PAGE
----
The coronavirus pandemic is spreading worldwide and affects everyone personally. But in fragile contexts, people are especially at risk. Terre des hommes puts in all its effort to keep up development and humanitarian aid for children while protecting communities and our staff from the pandemic.
Tdh and other organisations are not only confronted with the difficulty of keeping their activities for children and their families going, but also with the additional challenge of addressing COVID-19 and the impact it can have on the most vulnerable.
How is Tdh impacted by COVID-19?
Certain programmes are strongly affected. In countries such as Lebanon, Colombia or Iraq, our activities in the education sector are suspended as public schools closed. Some of our projects in the field are delayed because of local restrictions on our work or due to the absence of expatriate professionals who are not allowed to travel. To prevent the spread of the virus, we put our specialised care programme on hold, in which children with complex heart diseases are transferred from Africa to Europe for surgeries.
Which populations are at risk?
Vulnerable children and families are particularly at risk from the consequences of this situation: difficult access to medical care, interruptions in education, increased trauma.
In refugee camps from Moria in Greece to Cox’s Bazar in Bangladesh, overcrowding makes it impossible to practice social distancing and existing systems are not equipped to respond in case of an outbreak. We call on governments to decongest the camps and to ensure public health by putting in place a system that protects residents and improves hygiene conditions.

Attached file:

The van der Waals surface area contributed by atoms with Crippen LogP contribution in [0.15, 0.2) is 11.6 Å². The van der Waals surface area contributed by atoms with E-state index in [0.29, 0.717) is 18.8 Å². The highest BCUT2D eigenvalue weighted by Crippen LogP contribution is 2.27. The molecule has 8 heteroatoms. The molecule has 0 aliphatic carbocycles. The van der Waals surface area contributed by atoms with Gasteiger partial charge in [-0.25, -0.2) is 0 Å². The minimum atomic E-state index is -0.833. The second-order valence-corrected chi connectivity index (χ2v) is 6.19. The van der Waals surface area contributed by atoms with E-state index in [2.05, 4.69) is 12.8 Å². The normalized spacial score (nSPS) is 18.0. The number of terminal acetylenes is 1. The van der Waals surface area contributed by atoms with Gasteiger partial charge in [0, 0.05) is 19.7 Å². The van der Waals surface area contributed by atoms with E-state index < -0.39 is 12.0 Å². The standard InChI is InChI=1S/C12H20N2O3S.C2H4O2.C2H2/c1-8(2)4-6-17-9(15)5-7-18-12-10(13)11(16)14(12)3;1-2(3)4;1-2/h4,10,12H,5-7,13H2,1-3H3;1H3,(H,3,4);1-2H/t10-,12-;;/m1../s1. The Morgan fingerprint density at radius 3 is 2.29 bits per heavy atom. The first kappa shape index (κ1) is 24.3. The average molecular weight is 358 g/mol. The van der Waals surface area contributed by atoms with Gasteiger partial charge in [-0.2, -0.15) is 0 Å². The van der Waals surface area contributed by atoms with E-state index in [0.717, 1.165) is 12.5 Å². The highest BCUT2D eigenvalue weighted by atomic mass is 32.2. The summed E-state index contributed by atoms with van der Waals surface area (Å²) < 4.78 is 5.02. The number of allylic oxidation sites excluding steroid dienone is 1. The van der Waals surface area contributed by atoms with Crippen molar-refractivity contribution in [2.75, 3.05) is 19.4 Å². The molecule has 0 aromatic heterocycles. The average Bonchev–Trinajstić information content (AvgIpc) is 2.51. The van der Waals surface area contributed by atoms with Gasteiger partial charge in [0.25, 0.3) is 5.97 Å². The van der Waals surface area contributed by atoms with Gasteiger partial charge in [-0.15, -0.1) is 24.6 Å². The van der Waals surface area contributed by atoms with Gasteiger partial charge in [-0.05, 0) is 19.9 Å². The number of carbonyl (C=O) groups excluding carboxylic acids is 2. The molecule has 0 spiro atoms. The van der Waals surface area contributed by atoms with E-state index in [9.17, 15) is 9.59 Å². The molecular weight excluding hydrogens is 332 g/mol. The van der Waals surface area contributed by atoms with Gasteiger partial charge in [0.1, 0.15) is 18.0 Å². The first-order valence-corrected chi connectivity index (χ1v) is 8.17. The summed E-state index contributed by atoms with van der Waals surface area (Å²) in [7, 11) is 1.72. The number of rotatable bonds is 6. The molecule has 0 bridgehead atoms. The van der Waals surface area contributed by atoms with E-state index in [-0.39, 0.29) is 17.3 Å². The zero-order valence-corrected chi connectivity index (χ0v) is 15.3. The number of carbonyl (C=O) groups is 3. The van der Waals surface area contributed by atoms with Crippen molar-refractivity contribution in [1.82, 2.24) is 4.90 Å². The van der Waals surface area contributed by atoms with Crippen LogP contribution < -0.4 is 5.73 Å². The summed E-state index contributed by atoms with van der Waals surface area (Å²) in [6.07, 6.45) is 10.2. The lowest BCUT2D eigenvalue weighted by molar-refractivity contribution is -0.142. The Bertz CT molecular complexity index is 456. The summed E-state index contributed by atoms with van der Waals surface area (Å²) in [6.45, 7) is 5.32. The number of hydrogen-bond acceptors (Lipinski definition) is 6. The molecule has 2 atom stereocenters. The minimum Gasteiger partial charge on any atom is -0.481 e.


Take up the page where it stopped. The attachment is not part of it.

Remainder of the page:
Refugee camp in Cox's Bazar, Bangladesh
“In the already challenging context of the Greek refugee issue, the situation after the outbreak of Covid-19 has become even more complicated. Now we need to be innovative and creative to continue to support the families with children who only have us to count on,“ says George Syrros, senior protection officer for Tdh in Greece.
The situation is also critical in detention centres which are often overcrowded and lack adequate healthcare and sanitation. To avoid a rapid spread of the virus, we recommend that States undertake the necessary measures to protect children’s health in these facilities and establish non-custodial alternatives to detention.
Our health teams around the globe are reinforcing prevention measures, including water and sanitation facility improvement. Messages on hygiene are spread in order to contain the virus. We will continue to strengthen healthcare systems and train healthcare workers who play an essential role in preventing and fighting COVID-19.
Handwashing station in Nigeria
We are adapting our activities so we can keep delivering aid to children most in need. Our online platform ChildHub continues offering online support to social workers and other professionals. Specific training material to equip them to deal with the current situation will be available soon. We remain committed to working alongside children, their families, communities and governments to tackle the consequences of COVID-19.
COVID-19 is deteriorating already fragile contexts. Let’s not forget about the children most in need! Please show your support and donate now.
Photo credits: ©Tdh/J-L. Marchina, D.Xanthopoulos, A.Akande